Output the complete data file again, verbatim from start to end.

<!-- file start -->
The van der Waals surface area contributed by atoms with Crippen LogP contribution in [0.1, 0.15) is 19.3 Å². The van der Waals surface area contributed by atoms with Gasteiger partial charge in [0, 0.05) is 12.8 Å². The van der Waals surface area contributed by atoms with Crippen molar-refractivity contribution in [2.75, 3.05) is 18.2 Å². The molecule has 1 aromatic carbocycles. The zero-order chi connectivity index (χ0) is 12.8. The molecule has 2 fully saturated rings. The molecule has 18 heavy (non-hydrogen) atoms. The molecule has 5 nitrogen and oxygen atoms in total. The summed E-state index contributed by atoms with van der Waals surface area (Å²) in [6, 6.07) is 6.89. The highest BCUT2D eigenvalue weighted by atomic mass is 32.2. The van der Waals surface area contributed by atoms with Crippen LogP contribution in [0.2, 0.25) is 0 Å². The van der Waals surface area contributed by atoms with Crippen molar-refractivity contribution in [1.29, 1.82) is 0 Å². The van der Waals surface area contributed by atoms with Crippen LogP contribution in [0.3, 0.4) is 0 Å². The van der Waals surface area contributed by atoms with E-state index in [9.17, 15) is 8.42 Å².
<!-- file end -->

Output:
The van der Waals surface area contributed by atoms with Crippen LogP contribution in [0.1, 0.15) is 19.3 Å². The van der Waals surface area contributed by atoms with Gasteiger partial charge in [0, 0.05) is 12.8 Å². The van der Waals surface area contributed by atoms with Crippen molar-refractivity contribution in [2.75, 3.05) is 18.2 Å². The molecule has 1 aromatic carbocycles. The zero-order chi connectivity index (χ0) is 12.8. The molecule has 2 fully saturated rings. The molecule has 18 heavy (non-hydrogen) atoms. The molecule has 5 nitrogen and oxygen atoms in total. The summed E-state index contributed by atoms with van der Waals surface area (Å²) in [6, 6.07) is 6.89. The highest BCUT2D eigenvalue weighted by atomic mass is 32.2. The van der Waals surface area contributed by atoms with Crippen LogP contribution in [0.2, 0.25) is 0 Å². The van der Waals surface area contributed by atoms with Crippen molar-refractivity contribution in [1.29, 1.82) is 0 Å². The van der Waals surface area contributed by atoms with Crippen LogP contribution in [0.3, 0.4) is 0 Å². The van der Waals surface area contributed by atoms with E-state index in [9.17, 15) is 8.42 Å².